Summer after junior year, I spent 7 weeks at Ft. Bragg, which really sucked ass, but was an awesome experience. We made the most of it and got through it. Senior year, we ran the training of the underclassmen. It was a lot of work and a lot of responsibility.

You can pretty much expect to lose at least one weekend per month to off-campus training exercises. Your last two years you can expect to be at PT 3 times per week at 6AM, which is not all bad. You can always go back to bed after that if you want.

I wasn’t guaranteed anything coming out besides butterbars and an 8-year commitment. During senior year, we submitted our accesssions packets, which was basically an application that included our academic records, physical records, military records, etc as well as our top 3 duty choices (army branches), at least one of which was required to be a combat branch.

Your assignment was based on your credentials and the needs of the Secretary of the Army. A lot of people were happy with their assignments, but some were definitely not happy. But that’s the shit, it doesn’t matter.

Once you’ve signed on the line and have taken the money, you have to pay one way or the other. One guy actually rejected his assignment and enlisted because he wanted to fly helicopters above anything else.

It was an incredible experience that really sucked at times, but then again, anything that builds character will carry that reality. I wouldn’t trade the experience for anything and I think this country would be a lot better off if everyone served in the military for some period of time.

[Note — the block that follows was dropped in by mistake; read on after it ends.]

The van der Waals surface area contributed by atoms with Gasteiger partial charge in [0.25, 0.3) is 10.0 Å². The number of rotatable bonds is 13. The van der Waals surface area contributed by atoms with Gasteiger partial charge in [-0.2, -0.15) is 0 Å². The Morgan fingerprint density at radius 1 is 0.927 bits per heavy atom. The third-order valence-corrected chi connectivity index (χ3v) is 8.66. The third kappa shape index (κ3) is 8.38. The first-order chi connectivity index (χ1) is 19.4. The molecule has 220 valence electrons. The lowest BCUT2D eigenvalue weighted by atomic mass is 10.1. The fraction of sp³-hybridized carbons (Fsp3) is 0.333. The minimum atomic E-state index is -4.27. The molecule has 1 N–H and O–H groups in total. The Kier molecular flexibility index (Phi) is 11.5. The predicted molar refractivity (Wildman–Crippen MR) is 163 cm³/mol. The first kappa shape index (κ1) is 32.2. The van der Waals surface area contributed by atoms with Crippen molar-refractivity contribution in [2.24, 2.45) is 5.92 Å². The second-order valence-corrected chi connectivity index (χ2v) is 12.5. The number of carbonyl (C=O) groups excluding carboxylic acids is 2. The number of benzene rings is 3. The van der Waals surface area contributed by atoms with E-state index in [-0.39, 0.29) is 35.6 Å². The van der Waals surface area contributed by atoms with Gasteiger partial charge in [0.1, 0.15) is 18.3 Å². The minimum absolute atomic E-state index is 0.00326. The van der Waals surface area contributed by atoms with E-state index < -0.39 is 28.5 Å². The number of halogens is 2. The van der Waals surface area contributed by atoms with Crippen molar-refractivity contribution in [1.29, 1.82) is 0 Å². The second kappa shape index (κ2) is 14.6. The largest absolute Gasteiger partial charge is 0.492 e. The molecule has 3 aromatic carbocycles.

I’m not an advocate of conscription, mind you, but from my experience in the military and civilian workplace, people with military experience have a different appreciation for “difficult” work and we tend to be more willing to “suck it up and drive on” when things get tough instead of congregating in the break room bitching about the task while drinking a SlimFast and eating Dibs.

Hope this helps.

DB

[quote]Headhunter wrote:
Mikeyali wrote:

  1. Do NOT do ROTC. If you want to join, choose a different path such as PLC. You don’t get much out of ROTC other than wearing a retarded uniform…wow. There are better things to be doing at 0600 than PT’ing with college kids.

mike

What is PLC?

Doesn’t ROTC guarantee a job, plus rank, when you graduate? When you’ve done your 5 years, you’ll probably be a captain (Marines) or similar. Looks pretty impressive resume-wise, I’d think. You can also stay in and pension out in 15 more years — 42 years old with a pension for life. Where else do you get a deal like that?

Of course, I’m assuming that you don’t go into the combat divisions. War doesn’t seem to be too appealing…:smiley:

[/quote]

I can only speak for the Marine Corps, since the army tends to throw money around like a kid buying lap dances during his first visit to a strip club.